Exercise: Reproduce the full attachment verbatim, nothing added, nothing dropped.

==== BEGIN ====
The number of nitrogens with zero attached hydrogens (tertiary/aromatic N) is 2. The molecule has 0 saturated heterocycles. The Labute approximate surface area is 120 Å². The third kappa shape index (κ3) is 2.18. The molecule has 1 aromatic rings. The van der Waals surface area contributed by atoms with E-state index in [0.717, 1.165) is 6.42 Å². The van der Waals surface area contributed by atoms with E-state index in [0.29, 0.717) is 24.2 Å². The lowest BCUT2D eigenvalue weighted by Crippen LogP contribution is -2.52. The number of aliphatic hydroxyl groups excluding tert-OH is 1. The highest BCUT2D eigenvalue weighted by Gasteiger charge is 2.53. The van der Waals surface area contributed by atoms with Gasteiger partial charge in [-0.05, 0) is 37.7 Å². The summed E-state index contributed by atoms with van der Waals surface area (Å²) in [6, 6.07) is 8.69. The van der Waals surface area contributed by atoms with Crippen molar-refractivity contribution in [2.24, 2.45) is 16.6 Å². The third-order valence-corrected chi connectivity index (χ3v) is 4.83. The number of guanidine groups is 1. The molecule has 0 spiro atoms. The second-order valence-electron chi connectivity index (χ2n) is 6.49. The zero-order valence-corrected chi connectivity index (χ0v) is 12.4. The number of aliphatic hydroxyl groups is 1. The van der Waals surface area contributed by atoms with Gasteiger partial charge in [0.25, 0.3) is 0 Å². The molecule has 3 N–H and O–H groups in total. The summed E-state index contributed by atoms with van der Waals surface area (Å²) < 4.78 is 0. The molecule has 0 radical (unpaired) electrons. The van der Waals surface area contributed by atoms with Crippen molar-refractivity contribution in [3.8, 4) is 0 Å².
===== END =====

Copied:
The number of nitrogens with zero attached hydrogens (tertiary/aromatic N) is 2. The molecule has 0 saturated heterocycles. The Labute approximate surface area is 120 Å². The third kappa shape index (κ3) is 2.18. The molecule has 1 aromatic rings. The van der Waals surface area contributed by atoms with E-state index in [0.717, 1.165) is 6.42 Å². The van der Waals surface area contributed by atoms with E-state index in [0.29, 0.717) is 24.2 Å². The lowest BCUT2D eigenvalue weighted by Crippen LogP contribution is -2.52. The number of aliphatic hydroxyl groups excluding tert-OH is 1. The highest BCUT2D eigenvalue weighted by Gasteiger charge is 2.53. The van der Waals surface area contributed by atoms with Gasteiger partial charge in [-0.05, 0) is 37.7 Å². The summed E-state index contributed by atoms with van der Waals surface area (Å²) in [6, 6.07) is 8.69. The van der Waals surface area contributed by atoms with Crippen molar-refractivity contribution in [2.24, 2.45) is 16.6 Å². The third-order valence-corrected chi connectivity index (χ3v) is 4.83. The number of guanidine groups is 1. The molecule has 0 spiro atoms. The second-order valence-electron chi connectivity index (χ2n) is 6.49. The zero-order valence-corrected chi connectivity index (χ0v) is 12.4. The number of aliphatic hydroxyl groups is 1. The van der Waals surface area contributed by atoms with Gasteiger partial charge in [0.25, 0.3) is 0 Å². The molecule has 3 N–H and O–H groups in total. The summed E-state index contributed by atoms with van der Waals surface area (Å²) < 4.78 is 0. The molecule has 0 radical (unpaired) electrons. The van der Waals surface area contributed by atoms with Crippen molar-refractivity contribution in [3.8, 4) is 0 Å².